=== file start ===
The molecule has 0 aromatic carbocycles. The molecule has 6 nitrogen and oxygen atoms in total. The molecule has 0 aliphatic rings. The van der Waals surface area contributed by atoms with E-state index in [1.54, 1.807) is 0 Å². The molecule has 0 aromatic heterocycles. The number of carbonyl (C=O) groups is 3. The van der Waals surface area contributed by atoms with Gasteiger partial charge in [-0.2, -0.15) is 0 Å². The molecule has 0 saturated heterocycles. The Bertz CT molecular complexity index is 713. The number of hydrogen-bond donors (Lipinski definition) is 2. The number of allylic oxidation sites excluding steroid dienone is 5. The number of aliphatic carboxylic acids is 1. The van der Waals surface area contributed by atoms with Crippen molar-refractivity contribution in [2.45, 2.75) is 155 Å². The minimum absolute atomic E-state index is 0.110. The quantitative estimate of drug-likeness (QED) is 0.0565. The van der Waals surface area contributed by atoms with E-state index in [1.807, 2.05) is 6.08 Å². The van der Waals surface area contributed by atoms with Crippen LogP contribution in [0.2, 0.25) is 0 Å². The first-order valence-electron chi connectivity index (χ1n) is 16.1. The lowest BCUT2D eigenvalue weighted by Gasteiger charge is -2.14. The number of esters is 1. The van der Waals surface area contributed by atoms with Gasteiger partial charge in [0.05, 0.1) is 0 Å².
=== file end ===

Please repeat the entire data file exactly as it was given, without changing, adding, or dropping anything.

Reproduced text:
The molecule has 0 aromatic carbocycles. The molecule has 6 nitrogen and oxygen atoms in total. The molecule has 0 aliphatic rings. The van der Waals surface area contributed by atoms with E-state index in [1.54, 1.807) is 0 Å². The molecule has 0 aromatic heterocycles. The number of carbonyl (C=O) groups is 3. The van der Waals surface area contributed by atoms with Gasteiger partial charge in [-0.2, -0.15) is 0 Å². The molecule has 0 saturated heterocycles. The Bertz CT molecular complexity index is 713. The number of hydrogen-bond donors (Lipinski definition) is 2. The number of allylic oxidation sites excluding steroid dienone is 5. The number of aliphatic carboxylic acids is 1. The van der Waals surface area contributed by atoms with Crippen molar-refractivity contribution in [2.45, 2.75) is 155 Å². The minimum absolute atomic E-state index is 0.110. The quantitative estimate of drug-likeness (QED) is 0.0565. The van der Waals surface area contributed by atoms with E-state index in [1.807, 2.05) is 6.08 Å². The van der Waals surface area contributed by atoms with Crippen LogP contribution in [0.2, 0.25) is 0 Å². The first-order valence-electron chi connectivity index (χ1n) is 16.1. The lowest BCUT2D eigenvalue weighted by Gasteiger charge is -2.14. The number of esters is 1. The van der Waals surface area contributed by atoms with Gasteiger partial charge in [0.05, 0.1) is 0 Å².